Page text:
Exactly a month after Akane’s death I received the unwelcome news that something was seriously wrong with Perdy, my dobie/greyhound girl who had been Akane’s archnemesis in life (I had to keep them separated their entire lives because of how deeply they loathed each other). Initial bloodwork during a routine exam had shown anemia, and the second blood draw showed that Perdy was getting worse and needed an ultrasound to identify the problem. Due to the kindness and generosity of some of my dog loving friends the procedure was completed the following week, and the news was not good: my big, cuddly, child hating dog had masses in her liver, spleen, and right kidney and probably only had two to eight weeks left (life expectancy for a dog with hemangiosarcoma). I got about five, and I spent those last weeks coaxing Perdy to eat increasingly human foods, letting her sleep in my bed three nights a week (still have one dog Perdy didn’t get along with), and trying to make sure she knew how much I loved her. When I tucked her into bed on February 24 I could tell that Perdy didn’t feel well, but I was hoping that it was just another bad spell, although they had been becoming more frequent, and that she’d feel herself in the morning. I put a blanket over her, forced some peanut butter and gabapentin into her mouth (not wanting to eat peanut butter concerned me a lot), and gave her a kiss and a gentle cuddle. Some time during the night her body just gave out, and she was cold when I found her in the morning. I just hope she slipped off peacefully dreaming of sunny days and lying outside in the warm grass.
I have to laugh when I see the “no memory like that of a good dog” memes on social media because neither of my late girls precisely fit the definition of “a good dog.” Perdita developed child aggression and had severe overarousal issues, but her love for me and mine for her was strong enough to make up for it all.
January 21, 2003 my friend, Bernita, and I saw a pair of scared dogs slinking around the houses on my street. I’d seen the small brindle one before, but now there was a bigger red one as well. We unsuccessfully tried to lure the dogs to us with treats; they were just too scared to approach us, but Bernita had an idea. We’d gotten a roasted chicken from the grocery store for dinner, and we could do a treat trail from the sidewalk near the dogs into my backyard. Due to luck, fate, or circumstances the chicken trail worked, and after carefully allowing the dogs to come closer for chicken pieces I was able to get them inside and into my spare room. They destroyed the mattress that night, which was just the start to the various things Perdy ripped up/ate over the years, but they were happy to be safe, warm, and fed. I tried to track down their owners, but no one in the neighborhood recognized them (I walked them around my entire neighborhood and the adjacent ones as well). After a week of no luck I opted to just get them vetted and try to find homes for them through Charlyne’s Pound Puppies. The big red male became Kou, and Perdita got her name for being a found dog (Perdita means lost).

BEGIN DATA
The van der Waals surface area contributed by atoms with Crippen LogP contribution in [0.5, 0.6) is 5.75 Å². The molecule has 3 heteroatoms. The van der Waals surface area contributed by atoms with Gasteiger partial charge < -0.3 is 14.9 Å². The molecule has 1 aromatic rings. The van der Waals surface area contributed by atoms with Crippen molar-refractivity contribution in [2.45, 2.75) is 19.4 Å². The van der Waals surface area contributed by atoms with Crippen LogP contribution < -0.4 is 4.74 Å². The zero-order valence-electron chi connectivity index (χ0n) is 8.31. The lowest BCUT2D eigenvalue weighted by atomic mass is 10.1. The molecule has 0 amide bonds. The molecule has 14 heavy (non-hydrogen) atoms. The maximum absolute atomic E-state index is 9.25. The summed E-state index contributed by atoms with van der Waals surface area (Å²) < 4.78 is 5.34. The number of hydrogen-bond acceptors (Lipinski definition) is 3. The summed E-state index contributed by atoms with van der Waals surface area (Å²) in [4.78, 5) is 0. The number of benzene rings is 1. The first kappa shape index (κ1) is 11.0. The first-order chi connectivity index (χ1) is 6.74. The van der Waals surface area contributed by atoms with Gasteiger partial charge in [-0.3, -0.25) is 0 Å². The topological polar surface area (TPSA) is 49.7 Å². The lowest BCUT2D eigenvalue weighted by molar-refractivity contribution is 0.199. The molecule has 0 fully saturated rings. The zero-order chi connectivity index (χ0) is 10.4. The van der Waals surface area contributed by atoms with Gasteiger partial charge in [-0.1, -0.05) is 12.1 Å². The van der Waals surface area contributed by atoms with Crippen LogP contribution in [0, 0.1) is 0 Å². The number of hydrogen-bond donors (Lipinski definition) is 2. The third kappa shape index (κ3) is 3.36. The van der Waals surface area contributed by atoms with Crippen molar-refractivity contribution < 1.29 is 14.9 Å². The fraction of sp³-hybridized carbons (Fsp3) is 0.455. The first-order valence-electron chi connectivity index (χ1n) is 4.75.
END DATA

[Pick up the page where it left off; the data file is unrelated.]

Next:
Kou moved into another foster home and eventually got adopted out, but Perdy had a hard time making adoptions stick. Her first adoption fell through because of her destructive tendencies, and she developed aggression issues with one of the small females in her second home (the other dog was a lot like Akane I gather). The third and fourth adoptions lasted even shorter amounts of time due to Perdy’s overarousal and increasingly concerning behaviour around children. After the fourth return I enlisted the help of a behaviourist while I continued to try to adopt Perdy out (she and Akane had had one serious fight at this point, which left Aka badly injured). The spare room worked as a space for Perdy while Aka was out, but I hoped that she could find someone without children who could give her 100%. However, I finally realized that I couldn’t put that liability on the group or someone else, and Perdy became a permanent part of the family when she was about four.
For a while she had a good buddy, Niko, who was a GSD belonging to a friend, so she got regular outings to play and hang out in a child free environment. After Niko moved to Colorado Perdy’s life narrowed to regular walks in the early morning hours when no children were out and quality time in our house and yard. I felt guilty, but looking back she was never unhappy with the arrangement (even if she did break the window in her room three times and chew through the door); Perdy really just wanted to get time with me, which I made sure she received.
I know I’m much harsher on potential aggressive behaviours in adoptable dogs because of what Perdy taught me, but I don’t regret sharing a large part of my life with her. She gave the best cuddles and sloppy full tongue kisses and rocked fuzzy sweatshirts like no one else. Hopefully, she’s sunbathing at the Rainbow Bridge, seeing Niko again (he also died of cancer a few years ago), and able to deal with Akane without acrimony.